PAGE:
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Lessons I Learned In The Beginning By Okoi Obono-Obla

Chief  (Barr.)  Okoi Obono-Obla 
In September 1991, I finished the mandatory and complusory one year national service just few days after Delta State was carved out of the old Bendel State through military decree promulgated by the Federal Military Government of General Ibrahim Babangida. The old Bendel State of Nigeria was formerly known and called the Mid Western State. It was formerly Mid Western Region carved out of the old Western Region of Nigeria by an Act of the Nigerian Parliament passed in 1963.  However, on the 15 January 1966, the military in a coup detat toppled the prevailing civilian democratic order in the country . On the 27 July 1966 there was another military coup that led to overthrow of the military government headed by General Thomas Aguiyi Ironsi. The military coup which saw the emergence of General Yakubu Gowon as new military Head of State generated a crisis that resulted in the old Eastern Region breakaway to form the Republic of Biafra.  One of the measures introduced by administration of General Gowon to pull the rug off the feet of the secessionist was the abolition of the four Regional structure existing then in the country and its replacement with a 12 States structure. So in May 27 1967, the old Mid Western Region became Mid Western State. In February 1976 , Mid Western State became Bendel State.

In September, 1991, I rounded my national service in Benin the capital of the old Bendel State and return to Cross River State. After serious introspection on my future I decided to join the Law practice of my cousin, late Honourable Justice Okoi Ikpi Itam, former Chief Judge of Cross River State but just few days after I did that he was appointed a High Court Judge. So I elected to leave as I joined his practice because I had thought he would mentor me to become the strong legal practitioner that he was.

In February 1992 I joined the law firm of Kanu Godwin Agabi and Associates formed by the onetime Honourable Attorney General of the Federation and Minister of Justice, Kanu G. Agabi (CON) (SAN). It was then one of the leading law firms in Calabar, Cross River  State. In 1992, the judiciary of Cross River State still had five or so Judges who had received their legal training in the United Kingdom in the 1950s/ 1960s. The Chief Judge, Honourable Justice E Ecoma was among jurists in the Cross River Judiciary trained in the United Kingdom. Others include late Honourable Justice EE Arikpo; late Honourable Justice E.E Effanga and late  Honourable Justice Okokon Ita. This generation of Judges were steeped in the ultra-conservatism of the British legal culture and tradition of their time.  They were well educated, intelligent, thorough, disciplined, incorrigible and courageous.  They spoke and wrote impeccable English with the accent and diction of British barons and carried themselves with such swagger.

One of the first case I handled as a starry eyed, inexperienced young legal practitioner after joining Kanu G. Agabi and Associates in 1992 was before late Honourable Justice Effanga.  He was such a burly man and presided over his Court with such intimidating presence and command that made many young legal practitioners very uncomfortable even afraid to handle cases in his Court. Justice Effanga loved what he called forsenic advocacy which includes a lawyer making legal argument and submissions with oratory skills, garb and speaking off the cuff without reading from legal texts and law reports/journals while addressing him. Woe betide a legal practitioner who lacks oratory skills and attempts to address him through reading from a prepared script!  He had a reputation of no nonsense and up braiding legal practitioners in open Court before their clients who did not measure to his standards of what an ideal legal practitioner appearing before him should do.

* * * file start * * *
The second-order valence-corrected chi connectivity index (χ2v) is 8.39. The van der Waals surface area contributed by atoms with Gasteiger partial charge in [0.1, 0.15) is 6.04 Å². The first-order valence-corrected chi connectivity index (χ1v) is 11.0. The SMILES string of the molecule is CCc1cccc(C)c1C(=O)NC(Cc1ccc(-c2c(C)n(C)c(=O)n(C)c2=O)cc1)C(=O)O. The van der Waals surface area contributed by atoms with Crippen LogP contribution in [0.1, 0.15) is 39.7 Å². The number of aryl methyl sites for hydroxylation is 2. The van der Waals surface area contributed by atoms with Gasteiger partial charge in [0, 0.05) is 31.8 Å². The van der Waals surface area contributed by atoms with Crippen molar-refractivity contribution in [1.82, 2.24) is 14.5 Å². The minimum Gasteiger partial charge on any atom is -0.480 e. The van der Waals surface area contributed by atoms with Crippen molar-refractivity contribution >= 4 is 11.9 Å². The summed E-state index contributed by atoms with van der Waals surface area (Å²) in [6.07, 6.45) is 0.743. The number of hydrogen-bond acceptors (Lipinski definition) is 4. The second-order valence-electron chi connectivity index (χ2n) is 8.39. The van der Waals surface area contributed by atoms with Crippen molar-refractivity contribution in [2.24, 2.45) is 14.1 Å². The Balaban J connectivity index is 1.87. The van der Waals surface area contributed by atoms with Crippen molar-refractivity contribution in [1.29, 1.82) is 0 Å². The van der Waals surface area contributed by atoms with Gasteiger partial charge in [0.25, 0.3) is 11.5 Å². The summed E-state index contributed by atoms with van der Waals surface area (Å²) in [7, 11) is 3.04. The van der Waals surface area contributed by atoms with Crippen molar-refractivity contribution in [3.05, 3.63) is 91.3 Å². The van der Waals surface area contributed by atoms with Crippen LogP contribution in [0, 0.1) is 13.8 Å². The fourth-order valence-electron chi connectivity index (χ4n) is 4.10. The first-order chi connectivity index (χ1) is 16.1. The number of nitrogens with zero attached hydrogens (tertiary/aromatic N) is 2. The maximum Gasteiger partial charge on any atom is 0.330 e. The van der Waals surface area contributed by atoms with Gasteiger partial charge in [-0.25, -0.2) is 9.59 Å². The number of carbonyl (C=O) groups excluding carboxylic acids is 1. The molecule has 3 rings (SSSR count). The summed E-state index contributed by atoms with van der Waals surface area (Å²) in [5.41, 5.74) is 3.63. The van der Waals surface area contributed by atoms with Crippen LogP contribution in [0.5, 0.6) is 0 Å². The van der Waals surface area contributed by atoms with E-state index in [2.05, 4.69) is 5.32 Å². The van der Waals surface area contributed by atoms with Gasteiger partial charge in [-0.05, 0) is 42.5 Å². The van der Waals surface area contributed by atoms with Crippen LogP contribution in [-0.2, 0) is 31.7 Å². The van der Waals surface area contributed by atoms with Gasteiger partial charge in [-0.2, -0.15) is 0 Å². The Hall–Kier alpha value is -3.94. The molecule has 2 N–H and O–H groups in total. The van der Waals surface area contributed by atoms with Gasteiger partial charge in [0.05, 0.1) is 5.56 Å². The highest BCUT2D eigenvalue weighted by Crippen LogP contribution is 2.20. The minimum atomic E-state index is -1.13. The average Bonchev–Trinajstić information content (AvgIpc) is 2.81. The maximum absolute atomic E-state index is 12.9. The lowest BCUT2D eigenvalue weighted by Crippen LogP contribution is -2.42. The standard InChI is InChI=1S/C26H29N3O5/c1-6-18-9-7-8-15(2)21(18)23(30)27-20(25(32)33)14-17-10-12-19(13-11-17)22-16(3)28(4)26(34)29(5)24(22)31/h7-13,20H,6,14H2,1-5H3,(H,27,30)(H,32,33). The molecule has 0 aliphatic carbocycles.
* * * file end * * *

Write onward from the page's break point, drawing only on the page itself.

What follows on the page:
So in my first day I appeared before late Justice Effanga in Court No.3 in the High Court complex Moore Road, Calabar  to argue a bail application concerning a defendant who was remanded in prison custody because he stood surety for somebody that was a fugitive from justice was a real dreadful day! I was scared, apprehensive and frightened I was going to incur the wrath of late Justice Effanga. However, I summoned courage and decided to stand up to him. When I got to my feet before I could put myself together he descended on me and subjected me to a barrage of questions concerning law and practice regulating bail application!  He tried to take me off balance by asking me to explain the conditions that should guide his discretion to grant and refuse bail application by a defendant. I calmly and confidently answered all his questions to the best of my ability despite his efforts to make lose focus and balance.  In the end Justice Effanga granted my bail application but left me completely drained and tired.

I gathered myself and left feeling very sorry for myself despite the fact that my application succeeded.  I left the Court back to the office. Some one hour after reaching the office my principal, Kanu Agabi called me into his office and told me Justice Effanga had called him to say that I did very well in his Court. He said Justice Effanga said I was a courageous young man! From there on Justice Effanga respected me as young legal practitioner and would mention to young and senior legal practitioners how I practice before his Court. However this praise outside the court did not temper any of his toughness within his court!

Justice Effanga rose to become the Chief Judge of Cross River State of Nigeria in 1996 but died suddenly in 1998. The lessons I learned in my formative years from such great mentors are worth more and have served me more than billions in any currency ever could.                                   Okoi Obono-Obla
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